Has design at Toyota and Lexus turned a corner?

Akio Toyoda presents 2018 Camry
Judging from Toyota’s cars, design has been an afterthought at the world’s largest auto maker, something tacked onto whatever the engineers came up with. Even when the company decided to place more emphasis on design, this meant adding more extraneous details to a shape that was largely beyond the designers’ control. As a result, the cars appeared neither coherent nor attractive. Often they appeared odd. This tendency might have peaked with the current Prius.
Prius front quarter 1000
My father helped me cover the Detroit auto show (NAIAS) this year. He was especially impressed by Akio Toyoda’s presentation of the new 2018 Toyota Camry. And if the current Lexus LS looked like the new 2018, he might have bought it instead of the Tesla he’s now driving. We both thought that, with these two cars, Toyota’s and Lexus’s design had finally turned a corner. At the show both struck us as much more refined, integrated, and attractive than their predecessors.
LS front quarter close
But auto show presentations have a way of generated undue enthusiasm. Otherwise, what’s the point of giving them? Now that a month has passed, how well do the new designs hold up? Are they a big step forward for their brands?
Camry SE front quarter 380
In the case of Lexus, probably so. The new LS appears a little bulbous from some angles–the roof arcs quite high–but it goes well bound any previous LS in making a distinctive design statement, and making it well.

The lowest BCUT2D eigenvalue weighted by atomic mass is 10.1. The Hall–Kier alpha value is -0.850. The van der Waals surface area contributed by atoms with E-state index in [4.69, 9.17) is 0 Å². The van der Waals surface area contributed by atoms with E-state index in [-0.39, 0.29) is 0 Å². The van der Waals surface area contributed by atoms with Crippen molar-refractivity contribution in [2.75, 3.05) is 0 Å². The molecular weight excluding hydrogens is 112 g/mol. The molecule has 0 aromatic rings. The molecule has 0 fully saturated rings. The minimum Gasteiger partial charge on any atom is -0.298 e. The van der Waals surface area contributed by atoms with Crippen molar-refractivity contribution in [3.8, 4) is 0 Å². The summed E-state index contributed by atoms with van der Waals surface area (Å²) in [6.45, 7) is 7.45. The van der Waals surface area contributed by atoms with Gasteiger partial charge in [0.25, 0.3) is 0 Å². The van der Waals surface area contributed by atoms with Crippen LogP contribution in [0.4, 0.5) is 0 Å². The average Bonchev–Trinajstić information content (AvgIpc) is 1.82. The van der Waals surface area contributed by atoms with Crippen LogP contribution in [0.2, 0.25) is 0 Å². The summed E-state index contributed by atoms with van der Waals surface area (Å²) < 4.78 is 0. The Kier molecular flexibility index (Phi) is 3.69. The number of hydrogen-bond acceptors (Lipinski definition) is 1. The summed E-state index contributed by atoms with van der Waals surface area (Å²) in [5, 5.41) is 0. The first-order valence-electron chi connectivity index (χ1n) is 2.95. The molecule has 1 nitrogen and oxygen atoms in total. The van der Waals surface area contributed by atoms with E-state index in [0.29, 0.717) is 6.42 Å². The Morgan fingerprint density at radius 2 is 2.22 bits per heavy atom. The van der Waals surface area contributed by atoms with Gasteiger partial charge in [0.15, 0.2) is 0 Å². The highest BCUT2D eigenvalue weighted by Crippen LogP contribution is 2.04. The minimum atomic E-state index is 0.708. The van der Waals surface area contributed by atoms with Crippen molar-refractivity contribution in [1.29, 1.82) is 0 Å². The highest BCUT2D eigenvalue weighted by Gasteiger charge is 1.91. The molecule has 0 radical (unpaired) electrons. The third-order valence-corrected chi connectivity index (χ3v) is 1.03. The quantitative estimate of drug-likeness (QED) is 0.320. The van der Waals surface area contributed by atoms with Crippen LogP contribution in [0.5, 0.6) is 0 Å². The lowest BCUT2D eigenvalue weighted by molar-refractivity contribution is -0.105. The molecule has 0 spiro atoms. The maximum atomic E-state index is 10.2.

LS rear quarter
In the case of the Camry, I’m less sure. I’m seeing quite a bit of Honda Accord in the new car, with perhaps a dash of Acura TL.
Camry Hybrid rear quarter
In other words, aside from the overdone front end it’s a fairly well executed but unexciting design that once out of the road will blend in. It’s about where the 2007 Camry was in 2007: a big improvement over its predecessor, but not a car that many people will buy because they love how it looks.

That said, I do like the large windows, the practically positioned windshield, and how the base of the windshield lines up with the base of the side windows. The area around the front pillar has been designed very well. The rib along the upper body also works well. I’m less a fan of the character line through the rear pillar, which enables this optional two-tone treatment:
Camry two-tone
What are your reactions?